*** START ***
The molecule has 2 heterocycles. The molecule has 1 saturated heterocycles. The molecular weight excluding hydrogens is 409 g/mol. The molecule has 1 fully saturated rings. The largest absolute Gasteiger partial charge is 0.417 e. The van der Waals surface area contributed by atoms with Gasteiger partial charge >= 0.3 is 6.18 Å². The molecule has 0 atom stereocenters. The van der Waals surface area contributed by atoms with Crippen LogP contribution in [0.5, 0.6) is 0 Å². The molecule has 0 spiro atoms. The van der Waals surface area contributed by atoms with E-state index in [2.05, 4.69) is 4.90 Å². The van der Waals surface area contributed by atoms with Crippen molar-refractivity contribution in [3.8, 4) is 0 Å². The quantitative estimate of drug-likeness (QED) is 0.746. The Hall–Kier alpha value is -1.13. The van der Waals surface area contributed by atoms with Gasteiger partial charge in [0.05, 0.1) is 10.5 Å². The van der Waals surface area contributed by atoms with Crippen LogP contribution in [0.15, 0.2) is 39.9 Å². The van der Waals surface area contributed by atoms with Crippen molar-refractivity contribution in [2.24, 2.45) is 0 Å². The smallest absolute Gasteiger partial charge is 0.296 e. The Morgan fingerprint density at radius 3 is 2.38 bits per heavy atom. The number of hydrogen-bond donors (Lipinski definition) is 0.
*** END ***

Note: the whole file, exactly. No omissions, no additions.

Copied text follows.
The molecule has 2 heterocycles. The molecule has 1 saturated heterocycles. The molecular weight excluding hydrogens is 409 g/mol. The molecule has 1 fully saturated rings. The largest absolute Gasteiger partial charge is 0.417 e. The van der Waals surface area contributed by atoms with Gasteiger partial charge >= 0.3 is 6.18 Å². The molecule has 0 atom stereocenters. The van der Waals surface area contributed by atoms with Crippen LogP contribution in [0.5, 0.6) is 0 Å². The molecule has 0 spiro atoms. The van der Waals surface area contributed by atoms with E-state index in [2.05, 4.69) is 4.90 Å². The van der Waals surface area contributed by atoms with Crippen molar-refractivity contribution in [3.8, 4) is 0 Å². The quantitative estimate of drug-likeness (QED) is 0.746. The Hall–Kier alpha value is -1.13. The van der Waals surface area contributed by atoms with Gasteiger partial charge in [0.05, 0.1) is 10.5 Å². The van der Waals surface area contributed by atoms with Crippen LogP contribution in [0.15, 0.2) is 39.9 Å². The van der Waals surface area contributed by atoms with Crippen molar-refractivity contribution in [2.24, 2.45) is 0 Å². The smallest absolute Gasteiger partial charge is 0.296 e. The Morgan fingerprint density at radius 3 is 2.38 bits per heavy atom. The number of hydrogen-bond donors (Lipinski definition) is 0.